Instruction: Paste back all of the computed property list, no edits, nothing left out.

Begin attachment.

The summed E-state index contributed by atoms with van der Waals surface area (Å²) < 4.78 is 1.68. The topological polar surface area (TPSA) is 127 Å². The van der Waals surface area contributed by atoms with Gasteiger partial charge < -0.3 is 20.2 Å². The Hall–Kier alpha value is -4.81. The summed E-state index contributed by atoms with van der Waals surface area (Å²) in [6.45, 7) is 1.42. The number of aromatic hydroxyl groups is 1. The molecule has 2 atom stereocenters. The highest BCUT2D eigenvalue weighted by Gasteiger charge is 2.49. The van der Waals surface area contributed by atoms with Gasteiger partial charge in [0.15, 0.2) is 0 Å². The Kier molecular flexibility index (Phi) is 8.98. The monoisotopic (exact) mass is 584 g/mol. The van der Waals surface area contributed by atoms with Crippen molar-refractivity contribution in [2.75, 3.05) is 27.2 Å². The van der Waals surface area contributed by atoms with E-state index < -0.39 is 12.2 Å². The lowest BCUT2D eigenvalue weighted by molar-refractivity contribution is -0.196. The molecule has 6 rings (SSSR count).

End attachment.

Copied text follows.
The summed E-state index contributed by atoms with van der Waals surface area (Å²) < 4.78 is 1.68. The topological polar surface area (TPSA) is 127 Å². The van der Waals surface area contributed by atoms with Gasteiger partial charge < -0.3 is 20.2 Å². The Hall–Kier alpha value is -4.81. The summed E-state index contributed by atoms with van der Waals surface area (Å²) in [6.45, 7) is 1.42. The number of aromatic hydroxyl groups is 1. The molecule has 2 atom stereocenters. The highest BCUT2D eigenvalue weighted by Gasteiger charge is 2.49. The van der Waals surface area contributed by atoms with Gasteiger partial charge in [0.15, 0.2) is 0 Å². The Kier molecular flexibility index (Phi) is 8.98. The monoisotopic (exact) mass is 584 g/mol. The van der Waals surface area contributed by atoms with Crippen molar-refractivity contribution in [2.75, 3.05) is 27.2 Å². The van der Waals surface area contributed by atoms with E-state index < -0.39 is 12.2 Å². The lowest BCUT2D eigenvalue weighted by molar-refractivity contribution is -0.196. The molecule has 6 rings (SSSR count).